For corporates facing potentially higher interest rates when they borrow, the current environment is attractive: a floating rate bond is likely to achieve costs close to historical lows. However, forthcoming rises in interest rates could significantly increase borrowing costs.
The simplest form of protection for such borrowers is a vanilla interest rate cap. As the price of such caps is largely determined by volatility – which has been depressed by investors entering into trades to sell volatility in order to generate returns in the low rate environment – caps are currently relatively attractively priced. If, however, borrowers don’t want to spend money on option premia, the fraction of a basis point that a vanilla swap costs is extremely competitive when compared to the potential for borrowing costs to rise by hundreds of basis points should rates begin to increase rapidly.
However, a cap has an upfront or running cost regardless of any future market moves, which some corporates may be reluctant to pay given uncertainty over the timing of interest rate rises.
Fortunately, there are a number of solutions available to help corporate treasurers mitigate such risks cost effectively. For example, with a contingent premium cap the buyer is not required to pay upfront but only after a trigger level – a set strike price for three-month Euribor, for example – is reached. If rates remain below the cap strike during the life of the transaction there are no costs. But if rates rise, the corporate benefits from cap protection.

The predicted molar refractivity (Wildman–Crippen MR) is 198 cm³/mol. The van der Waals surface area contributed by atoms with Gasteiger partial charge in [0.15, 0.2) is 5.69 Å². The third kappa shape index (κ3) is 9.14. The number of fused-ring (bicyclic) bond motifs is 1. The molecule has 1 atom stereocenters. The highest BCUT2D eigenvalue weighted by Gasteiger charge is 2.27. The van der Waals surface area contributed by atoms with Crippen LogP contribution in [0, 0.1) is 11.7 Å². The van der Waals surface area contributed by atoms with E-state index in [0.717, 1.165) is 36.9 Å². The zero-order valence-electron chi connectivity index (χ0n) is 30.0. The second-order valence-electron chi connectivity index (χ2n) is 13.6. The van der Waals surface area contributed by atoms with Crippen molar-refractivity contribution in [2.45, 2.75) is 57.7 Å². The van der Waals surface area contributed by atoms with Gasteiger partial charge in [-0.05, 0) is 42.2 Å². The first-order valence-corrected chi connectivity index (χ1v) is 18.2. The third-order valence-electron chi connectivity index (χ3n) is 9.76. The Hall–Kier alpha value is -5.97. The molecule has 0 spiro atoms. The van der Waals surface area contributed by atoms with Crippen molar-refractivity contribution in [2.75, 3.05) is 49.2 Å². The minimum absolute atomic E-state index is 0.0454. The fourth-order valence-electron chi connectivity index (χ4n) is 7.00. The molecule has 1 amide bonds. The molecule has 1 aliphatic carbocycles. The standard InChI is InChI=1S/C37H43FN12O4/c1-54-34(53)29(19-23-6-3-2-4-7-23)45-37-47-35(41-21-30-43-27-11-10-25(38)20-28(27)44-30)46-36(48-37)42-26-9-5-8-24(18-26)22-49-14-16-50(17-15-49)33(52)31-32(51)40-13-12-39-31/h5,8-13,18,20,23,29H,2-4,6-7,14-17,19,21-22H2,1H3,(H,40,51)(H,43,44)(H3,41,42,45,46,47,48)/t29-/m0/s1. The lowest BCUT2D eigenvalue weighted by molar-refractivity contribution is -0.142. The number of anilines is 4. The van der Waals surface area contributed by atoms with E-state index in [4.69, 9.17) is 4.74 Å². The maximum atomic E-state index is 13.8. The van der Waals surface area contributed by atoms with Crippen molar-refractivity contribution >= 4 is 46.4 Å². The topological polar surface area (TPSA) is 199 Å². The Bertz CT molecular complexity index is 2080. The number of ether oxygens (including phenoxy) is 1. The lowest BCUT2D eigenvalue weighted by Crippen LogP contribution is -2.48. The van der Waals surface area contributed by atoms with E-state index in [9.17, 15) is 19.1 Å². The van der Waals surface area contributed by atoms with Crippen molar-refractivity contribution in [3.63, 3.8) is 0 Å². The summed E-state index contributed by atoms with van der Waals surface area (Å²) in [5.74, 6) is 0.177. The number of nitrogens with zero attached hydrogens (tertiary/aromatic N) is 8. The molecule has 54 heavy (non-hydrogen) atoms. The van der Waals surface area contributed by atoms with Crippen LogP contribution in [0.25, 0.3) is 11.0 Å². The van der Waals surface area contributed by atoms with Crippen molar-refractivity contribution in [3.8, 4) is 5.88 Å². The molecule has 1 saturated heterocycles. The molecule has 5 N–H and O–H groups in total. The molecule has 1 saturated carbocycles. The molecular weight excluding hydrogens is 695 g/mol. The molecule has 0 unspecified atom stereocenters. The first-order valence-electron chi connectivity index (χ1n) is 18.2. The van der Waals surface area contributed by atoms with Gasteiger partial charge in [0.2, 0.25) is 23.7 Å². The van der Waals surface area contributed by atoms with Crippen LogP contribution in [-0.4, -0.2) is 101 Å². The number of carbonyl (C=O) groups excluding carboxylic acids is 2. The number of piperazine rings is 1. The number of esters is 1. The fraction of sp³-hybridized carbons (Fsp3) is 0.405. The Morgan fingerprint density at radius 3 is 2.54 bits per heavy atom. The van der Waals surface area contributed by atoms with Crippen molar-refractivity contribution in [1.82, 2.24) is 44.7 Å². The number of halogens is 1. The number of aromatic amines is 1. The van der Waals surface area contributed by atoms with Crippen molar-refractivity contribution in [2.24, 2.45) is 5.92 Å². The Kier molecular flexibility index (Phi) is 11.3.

Another alternative is a periodic knock-out swap, which have been popular among European and Middle Eastern banks in recent months as their corporate clients have sought to hedge their USD Libor-linked borrowing. In this structure, the swap is made cheaper by the client selling some of the upside risk: the client pays a fixed rate and receives three-month Euribor, for example, provided it remains below the knock-out strike price.
The market environment has been challenging for investors searching for yield for some years. Now they potentially face a new set of challenges as rates begin to rise. Equally, corporates concerned about the speed and timing of rate rises and the implications for their borrowing strategies must contend with markets that have already priced in a series of rate rises by the Federal Reserve during 2017. Both investors and corporates must make an informed decision about how rates will change and whether they need to mitigate risks: should they decide to take action, there are now a wide range of cost-effective strategies available to help them achieve their objectives.